Nutritionist debunks fad diets

With no end to the amount and variety of different diets that spring up, it can be difficult to decipher what's right for you.

From paleo eating to tracking a 5:2 diet, Shahna Sarpi, Head of Nutrition at 28 by Sam Wood, debunks some of the most popular diets.

"A fad diet is essentially a popular diet. It often gains popularity quite quickly by promoting quick results, rapid weight loss and an array of health advantages," she explains. "Often they are not backed by science or have minimal evidence behind their claims. While many of them can be successful for weight loss, this doesn’t mean that they are necessarily sustainable in the long term and more often than not they do not involve a balanced approach to eating."

Here, Shahna has provided some information that's important to know about some of the most popular diets:

Meal replacement shakes

Shakes are certainly convenient and easy to fit into your daily life, but Shahna says they're usually full of preservatives, additives, fillers and artificial flavours. 

"These shakes are generally low calorie and can therefore support weight loss through calorie deficit, but this doesn’t mean they’re doing so in a healthy or sustainable way," she says. "Unfortunately meal replacement shakes aren’t addressing the original cause of the weight gain or teaching you healthy eating habits. This makes them a quick fix and sadly they won’t deliver the lasting health or weight loss results desired." 

Ketogenic diet

The keto diet is extremely popular and involves limiting your carbohydrate intake. 

"This minimal carb intake places our body in a state of ketosis where it breaks down ketone bodies, which are stored fat molecules," Shahna explains. "For this reason, it can be extremely effective for weight loss and can even be beneficial in certain medical conditions."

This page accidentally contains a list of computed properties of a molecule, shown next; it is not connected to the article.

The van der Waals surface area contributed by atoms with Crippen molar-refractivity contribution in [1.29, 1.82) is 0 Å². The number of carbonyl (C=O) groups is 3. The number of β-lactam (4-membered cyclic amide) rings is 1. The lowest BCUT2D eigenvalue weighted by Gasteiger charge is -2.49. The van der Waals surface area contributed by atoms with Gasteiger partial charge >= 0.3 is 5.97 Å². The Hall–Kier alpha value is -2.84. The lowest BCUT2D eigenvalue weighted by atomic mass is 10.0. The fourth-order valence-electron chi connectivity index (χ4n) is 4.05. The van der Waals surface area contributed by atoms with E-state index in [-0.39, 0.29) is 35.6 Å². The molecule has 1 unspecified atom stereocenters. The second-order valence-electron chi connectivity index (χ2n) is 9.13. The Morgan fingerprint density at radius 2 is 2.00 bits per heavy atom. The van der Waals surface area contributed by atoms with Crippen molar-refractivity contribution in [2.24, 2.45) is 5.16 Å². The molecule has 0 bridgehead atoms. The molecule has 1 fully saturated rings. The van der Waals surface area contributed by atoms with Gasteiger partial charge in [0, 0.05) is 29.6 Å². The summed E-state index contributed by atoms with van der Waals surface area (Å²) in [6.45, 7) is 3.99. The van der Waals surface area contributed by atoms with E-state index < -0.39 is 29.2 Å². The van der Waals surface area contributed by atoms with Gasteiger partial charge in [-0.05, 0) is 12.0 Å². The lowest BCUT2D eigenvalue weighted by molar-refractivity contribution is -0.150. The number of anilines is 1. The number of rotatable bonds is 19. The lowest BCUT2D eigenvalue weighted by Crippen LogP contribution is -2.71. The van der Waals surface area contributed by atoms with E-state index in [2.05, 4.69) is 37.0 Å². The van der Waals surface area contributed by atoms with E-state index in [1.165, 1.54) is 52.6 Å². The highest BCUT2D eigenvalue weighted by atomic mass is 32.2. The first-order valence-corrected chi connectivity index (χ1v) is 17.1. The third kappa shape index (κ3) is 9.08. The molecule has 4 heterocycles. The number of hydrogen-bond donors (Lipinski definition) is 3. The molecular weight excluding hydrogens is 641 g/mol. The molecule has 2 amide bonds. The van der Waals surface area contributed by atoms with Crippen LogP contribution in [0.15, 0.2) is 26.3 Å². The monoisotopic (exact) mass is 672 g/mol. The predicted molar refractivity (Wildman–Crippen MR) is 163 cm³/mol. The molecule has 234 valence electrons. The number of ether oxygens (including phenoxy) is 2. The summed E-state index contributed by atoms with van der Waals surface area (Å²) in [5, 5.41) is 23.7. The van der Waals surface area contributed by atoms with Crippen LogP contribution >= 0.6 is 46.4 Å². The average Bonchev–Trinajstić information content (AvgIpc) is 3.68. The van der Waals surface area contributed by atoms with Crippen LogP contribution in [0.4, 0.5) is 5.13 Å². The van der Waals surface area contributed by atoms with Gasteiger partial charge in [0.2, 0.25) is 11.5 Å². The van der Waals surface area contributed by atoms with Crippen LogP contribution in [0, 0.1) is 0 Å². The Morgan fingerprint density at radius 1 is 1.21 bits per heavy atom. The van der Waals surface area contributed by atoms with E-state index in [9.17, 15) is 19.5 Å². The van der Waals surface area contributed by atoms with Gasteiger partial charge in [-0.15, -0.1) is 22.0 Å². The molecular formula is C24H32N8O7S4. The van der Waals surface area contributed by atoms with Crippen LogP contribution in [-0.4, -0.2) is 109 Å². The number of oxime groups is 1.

She adds that it's also not a balanced way of eating and that by skipping carbs, we can miss out on important nutrients such as dietary fibre that are in these foods. 

""Fibre is essential for the health of our gut and digestive function. For these reasons, the ketogenic diet can be beneficial short term but is not necessarily a long-term approach to optimal health," she says. 

The 5:2 diet

This type of intermittent fasting involves eating a normal diet for five days of the week, and restricting calorie intake on the other two days. 

"Similar to other calorie restrictive diets, this can support weight loss," Shahna says. "However, it doesn’t take into consideration the types of foods that these calories come from. It can be seen as an easy option or quick fix, because it doesn’t necessarily mean changing eating habits to ones that are more beneficial in the long run."

Paleo diet

This way of eating is designed to resemble the diet of our early ancestors by eliminating processed foods and focusing on fresh produce and wholefoods. 

While Shahna says eating paleo is slightly more sustainable long term given its more balanced approach to eating, with a focus on food quality rather than quantity, it can still be restrictive. 

"The main restrictions of concern are the complete lack of grains and legumes, both of which can be a beneficial part of a balanced diet," she tells. "This is particularly due to their fibre content, which is necessary for good gut health. Everyone is different, so some people can thrive off a paleo based way of eating or something similar."

Raw food diet

When following a raw food diet, all processed foods are removed and the focus is on veggies, fruit, nuts and seeds. 

"While it is correct in saying that certain nutrients can decrease through the cooking process, the opposite is also true and the availability of other nutrients can actually be increased through cooking," Shahna explains. "This is one of the reasons that a combination of both raw and cooked foods are important within a balanced diet."

Of course, do keep in mind that your needs are different to others, so Shahna ultimately advises to find what works for you and your body. 

"The right ‘diet’ is not a diet at all, it’s a balanced approach to eating, without severe restriction that will leave you feeling deprived," she says. "Remember that healthy eating is a lifestyle change, turn towards wholefoods that support you in feeling your best."

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